1500 Taka for a kiss?
on Bangin' in the 'Desh (Bangladesh), 02/Apr/2010 17:33, 34 days ago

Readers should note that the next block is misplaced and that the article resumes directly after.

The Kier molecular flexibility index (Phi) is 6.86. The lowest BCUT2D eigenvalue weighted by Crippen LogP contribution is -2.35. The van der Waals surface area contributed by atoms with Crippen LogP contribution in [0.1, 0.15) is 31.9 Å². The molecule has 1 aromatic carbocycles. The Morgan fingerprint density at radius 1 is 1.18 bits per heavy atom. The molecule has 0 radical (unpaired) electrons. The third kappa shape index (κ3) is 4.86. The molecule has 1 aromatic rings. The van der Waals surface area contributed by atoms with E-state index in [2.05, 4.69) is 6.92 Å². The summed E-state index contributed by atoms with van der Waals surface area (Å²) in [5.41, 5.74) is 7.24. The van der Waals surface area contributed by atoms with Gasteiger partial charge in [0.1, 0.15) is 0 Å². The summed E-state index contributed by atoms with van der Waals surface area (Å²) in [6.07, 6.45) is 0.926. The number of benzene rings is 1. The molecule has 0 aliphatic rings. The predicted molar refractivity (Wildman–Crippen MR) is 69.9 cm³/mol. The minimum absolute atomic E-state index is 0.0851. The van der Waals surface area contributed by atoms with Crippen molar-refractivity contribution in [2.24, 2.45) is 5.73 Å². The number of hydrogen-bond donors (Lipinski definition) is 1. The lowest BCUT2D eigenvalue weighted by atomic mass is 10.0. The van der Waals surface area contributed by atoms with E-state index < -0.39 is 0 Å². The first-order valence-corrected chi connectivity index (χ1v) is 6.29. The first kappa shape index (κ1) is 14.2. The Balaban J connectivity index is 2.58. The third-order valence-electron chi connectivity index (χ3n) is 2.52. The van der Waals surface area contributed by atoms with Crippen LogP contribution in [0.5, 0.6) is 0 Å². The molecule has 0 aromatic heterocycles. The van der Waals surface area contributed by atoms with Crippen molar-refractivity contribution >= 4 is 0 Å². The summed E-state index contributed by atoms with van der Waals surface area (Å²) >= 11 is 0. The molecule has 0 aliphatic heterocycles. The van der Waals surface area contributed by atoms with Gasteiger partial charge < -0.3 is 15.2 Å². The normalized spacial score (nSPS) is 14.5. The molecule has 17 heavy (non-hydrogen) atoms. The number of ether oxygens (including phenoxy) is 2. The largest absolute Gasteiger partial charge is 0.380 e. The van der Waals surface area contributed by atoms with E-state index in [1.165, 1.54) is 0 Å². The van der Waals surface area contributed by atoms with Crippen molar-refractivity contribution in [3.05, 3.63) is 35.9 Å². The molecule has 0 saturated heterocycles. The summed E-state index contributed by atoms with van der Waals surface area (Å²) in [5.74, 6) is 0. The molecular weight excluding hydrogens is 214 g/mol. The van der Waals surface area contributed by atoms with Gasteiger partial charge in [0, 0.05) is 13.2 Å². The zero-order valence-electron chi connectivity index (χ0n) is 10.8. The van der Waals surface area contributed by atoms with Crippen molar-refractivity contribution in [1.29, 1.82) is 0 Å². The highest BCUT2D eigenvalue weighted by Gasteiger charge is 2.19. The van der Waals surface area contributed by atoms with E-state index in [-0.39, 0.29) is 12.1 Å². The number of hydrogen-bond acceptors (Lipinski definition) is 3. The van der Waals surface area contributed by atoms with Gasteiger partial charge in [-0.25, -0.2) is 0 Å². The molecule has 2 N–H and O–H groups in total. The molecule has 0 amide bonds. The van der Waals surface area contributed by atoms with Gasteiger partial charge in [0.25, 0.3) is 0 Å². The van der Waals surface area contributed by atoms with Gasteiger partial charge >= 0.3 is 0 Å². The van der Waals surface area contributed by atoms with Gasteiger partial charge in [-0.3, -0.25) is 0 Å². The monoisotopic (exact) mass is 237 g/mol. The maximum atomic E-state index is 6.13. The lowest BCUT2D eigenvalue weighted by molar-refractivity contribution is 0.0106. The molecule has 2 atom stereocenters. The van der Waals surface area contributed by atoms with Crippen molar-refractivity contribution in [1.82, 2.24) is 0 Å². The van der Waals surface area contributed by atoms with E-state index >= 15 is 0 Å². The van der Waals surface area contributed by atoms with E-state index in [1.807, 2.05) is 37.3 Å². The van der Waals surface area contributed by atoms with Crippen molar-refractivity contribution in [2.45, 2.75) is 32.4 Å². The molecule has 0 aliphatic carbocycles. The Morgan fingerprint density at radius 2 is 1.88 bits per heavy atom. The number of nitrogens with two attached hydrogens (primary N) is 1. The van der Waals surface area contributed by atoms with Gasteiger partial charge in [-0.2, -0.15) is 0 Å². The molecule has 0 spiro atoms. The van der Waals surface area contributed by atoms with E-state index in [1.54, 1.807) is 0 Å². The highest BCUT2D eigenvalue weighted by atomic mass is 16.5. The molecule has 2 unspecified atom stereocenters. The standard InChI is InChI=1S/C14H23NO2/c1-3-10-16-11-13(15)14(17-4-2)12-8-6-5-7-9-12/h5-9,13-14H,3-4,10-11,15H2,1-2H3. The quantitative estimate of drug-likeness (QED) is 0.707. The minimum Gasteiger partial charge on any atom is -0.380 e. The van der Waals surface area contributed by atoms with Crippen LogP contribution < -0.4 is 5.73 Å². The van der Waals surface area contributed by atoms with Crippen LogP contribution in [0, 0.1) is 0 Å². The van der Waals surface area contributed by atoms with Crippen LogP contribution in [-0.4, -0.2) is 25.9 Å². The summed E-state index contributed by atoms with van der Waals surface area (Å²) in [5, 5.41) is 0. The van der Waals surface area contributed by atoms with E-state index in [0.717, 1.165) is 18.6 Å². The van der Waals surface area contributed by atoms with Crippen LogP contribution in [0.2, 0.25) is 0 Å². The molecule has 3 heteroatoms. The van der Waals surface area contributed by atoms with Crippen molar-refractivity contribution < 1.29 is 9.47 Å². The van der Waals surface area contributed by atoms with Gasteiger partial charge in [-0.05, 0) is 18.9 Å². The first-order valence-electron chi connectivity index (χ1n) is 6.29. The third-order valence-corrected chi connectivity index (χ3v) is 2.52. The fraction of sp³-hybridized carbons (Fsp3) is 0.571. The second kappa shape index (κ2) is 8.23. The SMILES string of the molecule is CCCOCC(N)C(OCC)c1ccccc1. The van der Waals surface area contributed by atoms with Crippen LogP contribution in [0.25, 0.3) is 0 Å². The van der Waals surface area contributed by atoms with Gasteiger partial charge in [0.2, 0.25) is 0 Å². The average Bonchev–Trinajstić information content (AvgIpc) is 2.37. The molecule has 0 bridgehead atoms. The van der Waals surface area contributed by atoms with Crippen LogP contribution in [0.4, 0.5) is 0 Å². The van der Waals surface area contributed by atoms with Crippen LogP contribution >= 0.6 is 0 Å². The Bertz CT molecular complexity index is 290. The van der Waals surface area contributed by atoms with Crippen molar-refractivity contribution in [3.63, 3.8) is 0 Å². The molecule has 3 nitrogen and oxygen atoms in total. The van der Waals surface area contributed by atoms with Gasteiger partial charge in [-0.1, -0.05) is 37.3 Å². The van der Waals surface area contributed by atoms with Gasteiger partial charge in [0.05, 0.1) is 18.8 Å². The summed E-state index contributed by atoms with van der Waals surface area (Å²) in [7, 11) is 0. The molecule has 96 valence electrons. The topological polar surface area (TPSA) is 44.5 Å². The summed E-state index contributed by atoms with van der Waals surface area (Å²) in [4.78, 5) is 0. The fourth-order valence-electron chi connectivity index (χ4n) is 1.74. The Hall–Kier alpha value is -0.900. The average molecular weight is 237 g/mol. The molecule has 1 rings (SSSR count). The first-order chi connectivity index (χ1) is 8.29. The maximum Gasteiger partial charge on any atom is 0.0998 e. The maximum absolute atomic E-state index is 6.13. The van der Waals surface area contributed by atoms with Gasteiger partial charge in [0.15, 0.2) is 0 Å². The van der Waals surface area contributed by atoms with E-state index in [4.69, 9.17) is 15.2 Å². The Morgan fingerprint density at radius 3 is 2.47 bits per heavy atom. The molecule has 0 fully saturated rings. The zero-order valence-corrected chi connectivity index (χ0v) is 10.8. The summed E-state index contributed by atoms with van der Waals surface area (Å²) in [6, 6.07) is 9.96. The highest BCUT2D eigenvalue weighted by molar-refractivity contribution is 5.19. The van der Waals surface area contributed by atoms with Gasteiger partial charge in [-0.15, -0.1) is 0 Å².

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I went down to Khulna a few weeks ago to visit my friend and fellow VSO volunteer, Lesa. Now, as much as I love Lesa, Khulna is far. Really, really far. It take about 10 hours to get there, crisscrossing rivers and bumping along in a crowded bus for hours on end, but, I hadn’t been down to the south west before and I wanted a break from Dhaka so I asked my boss for a few days off to make the journey worthwhile. ‘You cannot take the bus though, you must take plane,’ he said. ‘Plane? I can’t afford the plane,’ I answered. ‘Ah, do not worry about cost,’ hesaid, ‘this is Bangladesh'. Within hours I had a return ticked booked and it was free. Borhan has got connections at some Bangladeshi airline so a hectic all-day journey had suddenly turned into a 30 minute flight! Bonus!The only issue was the departure time. 9am. Being anywhere in Dhaka for 9am is a joke. The traffic is so bad I thought I might have to leave my house at 5am to get there in time but I asked, no begged and pleaded, with VSO to drive me there instead of trying to get a CNG and they agreed, but only if I left at 7am because the car was booked later for something else. 7am for a free ride? No worries, piece of cake. Cut to the next morning: I had slept in, the car had arrived and I was throwing shit into a bag, trying to brush my teeth and get dressed all at the same time. I kept the driver waiting for half an hour. Needless to say he was not impressed. Once in the car, I was cruising through the streets in comfortable AC and amazingly, the traffic wasn’t too bad. Off to a good start, I thought. I got to the airport and went over to Domestic departures. There were only about five people there, there was NO security check and they didn’t even ask for any I.D. to board. I’m serious. Slight concerning but as Borhan would say, ‘This is Bangladesh’- so I had some cha, waited in the lounge, realized I has left my lap top at home (annoying!) and waited for the flight to be called. Problem... The departures board was all in Bengali script and I couldn’t read a thing. What gate was I supposed to be at? No idea. No announcements were madeand I almost missed the bloody bus to get to the runway. Thankfully being white, they assume you are stupid and someone came over to help me find where I needed to go. About 20 people boarded the small plane and to my surprise they gave out free drinks and newspapers to everyone. Quite impressive! This flying malarky was traveling in style. Nice one! As we started to prepare for take off, an older man sitting next to me, struck up some conversation - What is my country? What am I doing in Bangladesh? etc. etc. Then he proceeded to tell me every single detail about his life and the lives of hischildren but, to be fair, he was a nice man and we spoke mostly in English which was enjoyable. He was a retired doctor and he had two daughters, also doctors, working in the States. Before I knew it, we were about to land and had chatted the whole way. Then, the part I dread when meeting anyone new here, the question that’s so hard to dodge; ‘Can I have your phone number? You must come to my house.’ EVERYONE wants your phone number and everyone invites you to their house here. Why? I have no idea. But, the man was kind, interesting, spoke good English and I thought, why not? He seemedharmless enough, We walked off the plane together and he said he would wait for me while my driver arrived to pick me up. Now, luckily for me, Borhan had also organized a driver to get me from Jessore to Khulna (about 2 hours drive). However, after hanging around at the gate for about 20 minutes orso, there was no-one waiting for me. Not a soul. The driver wasn’t coming. The older man, now, I think his name was Mohwad but I’m not sure as he told me quick quickly - bad of me to forget, I know. Anyway, Mohwad said he would wait with me and his two brothers until the driver came but I was already starting to hatch a plan how I would figure out getting a bus instead. All of a sudden, there was a lot of discussion going on between Mohwad and the airport manager. A special wooden table was brought into the waiting area of the arrivals lounge (now, I use the term ‘lounge’ in the loosest possible sense), and ‘special’ chipped china tea cups were brought in for the four of us to have cha. I was getting the sense that mowed was kind of a big deal in Jessore. Anyway, over cha, all three men we asking me the same questions at various times. Where was my driver? Where was I going?Who was meeting me? What is the drivers name? His phone number? What kind of car is it? Aaaaaaah! I didn’t have the driver’s contact information because Borhan said not to worry but Borhan was in the UK and I had no way of getting in touch with my unreliable driver. I think between feeling likean idiot not having this basic information and all the questions , it was stressing me out. It was now 1pm at this point, I’d been up since 6am to get the VSO car, and we’d been waiting for over an hour for the driver, who clearly, was MIA. Shit. How was I going to get to Khulna now? I was feeling tired and spoiled. I wanted the CAR! Ugh. One of Mohwad’s brother asked me what my friend was doing in Khulna and I mentioned her name and that she worked at Rupuntar, an NGO. ’Ah, Rupuntar!’, he exclaimed. ’I know Rupuntar!’ The next thing I know, he passes me his phone and I’m speaking to the HEAD of Rupuntar. I told him I was coming to see Lesa but I think he thought I was saying I WAS Lesa. Who knows. My Bengali was not on form at that moment. The double-name thing was way confusing for everyone to understand. Then, Mohwad grabbed the phone and was asking Rupuntar why they didn’t have a car for me, it was unacceptable etc. etc. Oh God, this was turning into a bit of a nightmare. I decided to phone MY organization but since Borhan was in the UK, no-one in the office knew what I was talking about and then, magically, I ran out of phone credit. Awesome. Then, my officemust have called VSO thinking there was an ‘emergency’ so Martin - the chief coordinator - called me, asking me where I was, was I okay and so on. I was trying to explain the situation and general mix up between the two Lisa/Lesa thing and the lack of driver, but Mohwad pulled the phone out of my hand and started yabbering away to Martin in Bengali too fast for me to follow. Then, Mohwad exclaimed that it was clear that the driver would not be coming and I was to go with him and his brothers to have lunch at some relative’s house. Then, Mohwad would arrange a car to take me from Jessoreto Khulna. I know this sounds overpopulating the issue. I could have got the bus but I was feeling lazy couldn’t really be arsed. I had a feeling I trusted Mohwad - a doctor, an older man, seemed to be important in Jessore enough for china cups, so I thought, why not? I’ll get some food - I wasstarving - and then get a car to Khulna. Done, easy. JUST GET ME TO KHULNA.Before I knew it, the four of us piled into a very small car complete with driver, and we drove off to some village outside of Jessore. We arrived after a short while and as I got out of the car, people from other houses came out to see the‘bideshi’. They were probably watching, wondering what the hell I was doing there… um, me too! Anyway, I followed the men into the house and up the stairs to the flat. A slew of women were there to greet us and we were seated at a huge table, full of food - ruti (like pita bread) and a massivecurry-type stew, abundant with chilli. They just kept piling more and more and MORE on to my plate and even though it was quite good, I was told (while I was already eating it) that it was curried fat. Mmmm, yikes. Curried FAT? I’ll bet that’s not on ‘Weight Watchers’. Haha. Anyway, I preceded to eat a horrific amount of said fat curry and it was really spicy. My eyes were watering but I kept plowing through. All I could think of was getting the car to Khulna and I needed to embrace Mohwad‘s hospitality to get there. After the curry fat situation, dessert was rolled out. Paish. Now,I quite like paish (like a rice pudding thing), but after 2 tons of fat curry? Oh Jesus. There was no way. But, in typical Bangladeshi style, they just piled a huge dollop on my plate and stared at me until I started eating. Oh God. I thought I was going to be sick. To my saving grace however, Mohawd needed to go to the toilet and this required ‘assistance‘. So, everyone practically jumped up from the table and all followed him off to the toilet. Now, to hazard a guess, I’d say Mohawd was about 70 years old. I would hardly call him frail though and he was by no means about to collapse but I wasn’t interested in the toilet helping lark. This was my chance to scoop the majority of my paish BACK into the bowl without anyone watching. Looking over my shoulder, I lumped a whole load of it back into the bowl. Panicking if someone caught me but the thought of eating it would have killed me. In a second, Mohawd and co. all came back after succeeding in the toilet department and the paish was back in the bowl. Result! ‘Shesh?’ Everyone asked. Yes, yes, I was definitely finished and I smiled, nodded and rubbed my belly. It was now 3pm. Where was the bloody car? Swiftly after lunch, we were ushered into the lounge area and everyone sat around me as they offered me a TIME magazine and watched me as I flicked through it. No idea why. Novelty of someone English reading an English magazine? Then, Mohwad decided to strike up a conversation about me feet. Yes, my feet. He commented on my painted toenails so everyone started staring at my feet as I tried desperately not to curl my toes away in embarrassment. Mohwad kept saying I had beautiful feet and that he wanted to buy me a gold anklet when we got back to Dhaka. What in the!? Time to go. No really, time to GO! Did this old guy have a foot fetish? Yikes! Where was the effing car? Then, more men started coming to the flat, obviously relatives all greeting me with the usual ‘Asalam Mayakums’ and sitting around the living room, one by one. Thankfully their arrival distracted everyone from me and my feet but I was starting to get anxious. A 30 minute flight was turning into a never-ending journey. I needed to get to Khulna damn it, but now I was stuck in some random house outside Jessore, waiting for some random car. Ah, this is Bangladesh, as Borhan would say! Eventually, after about an hour or so, I must have looked bored and everyone thought my boredom ‘look’ resembled tiredness so they were about to try and get me to nap in someone’s bed(!) but thankfully that’s when the car arrived. Phew! I was suddenly ushered out of the house, everyone in tow and crowding around to say goodbye.The driver got out and spoke with Mohwad briefly as Mohwad pulled out his wallet and gave him 1500 Taka. Yikes. 1500 Taka? That’s a lot of money in Bangladesh. I know how much it was because 1000 notes are pink and 500s are purple. A gal never forgets the colour pink. As this exchange took place, I looked over at Mohawk and he caught my eye. I gestured as if to give him some money but he shook his head insistently, no. Iknew not to insult him in front of everyone by causing a fuss so I just smiled and mouthed thank you. After my bags were put into the car, I thanked everyone one by one and bid them all a formal farewell saying, ‘Khoda Hafez’ (Peace be with you). I was also careful not to shake anyone’s hands- it’s major a faux pas for women to shake hands with Muslim men, especially in the south west which is more religious. BUT, all of a sudden as I said good bye to Mohwad, he dove in for a massive hug and as I hugged him back awkwardly and pulled back, he pulled me towards him AGAIN and went in fora KISS ON THE LIPS! For REAL, a kiss on the LIPS! I couldn’t bloody believe it! Thankfully, I reacted quickly and turned my cheek so he suckered me there instead but I was mortified! Not only did he do that in front of EVERYONE but this man is Muslim, doing this to a foreign white woman more andhe is about 70 YEARS OLD!!! I quickly got into the car, red as a tomato, and told the driver to go go go! I didn’t dare turn around after we drove off but looked towards the passenger seat. Another man I hadn’t met yet was sitting there and told me he would be my escort to Khulna because they didn’t trust a young male driver to take me there safely alone (He said this in English to me so the driver couldn’t understand). Oh God, I thought, an ‘escort’? When will this journey END? My English ’escort’ was a nice enough man though, and bless him, he had traveled all the way from Khulna to Jessore to get me, and then back again - a total of 4 hours. But, the man would not shut up the whole way and he was making me car sick. I don’t know if it was his rambling, the incredible bumpy road (which I’m normally pretty used to by now), or the fat curry and paish rolling around inmy stomach but I suddenly got a pang that I was going to be sick. Immediately. ‘Tamen!!!’, I shouted, and the driver slammed on the breaks. I got out of the car, hiccupping fat curry and paish, standing on the side of the dirt road in the middle of complete nowhere. How did I get here? Really.It was just any old Tuesday afternoon and there I was, somewhere on the side of the road in rural Bangladesh, about to puke from eating fat - a girl just trying to get from A to B for God‘s sake. If I has been back in Toronto, I’d probably be stuck in a meeting or sending some monotonous clientemail. How life had changed. Anyway, after some haaad hiccups, thankfully I wasn’t sick but I had to sit in the front of the car for the rest of the journey, seat right back, eyes closed, praying to get to Khulna ASAP. When we finally arrived, Lesa got me to her flat immediately and we cracked a bottle of wine. Ah, just what the doctor ordered. Thankfully the rest of my week there was nice and chilled out. We cooked together, hung out on the rooftop, went to the market and she showed me around. As the trip was coming to an end, I was dreading the journey back to Dhaka - considering the journey I had on the way there - but sometimes karma kicks in and I got home without a hitch. Even though my ‘sugar daddy’ Mohwad called and texted me a few times since I saw him that fateful day, I haven’t heard from him since. I honestly can’t be in contact with that man. Seriously. Maybe he thought my payment to him for the ride from Jessore to Khulna was getting a bit of ‘action’ but seriously, it’s going to cost more than 1500 Taka! Haha. Ewww. Sorry, that’s gross.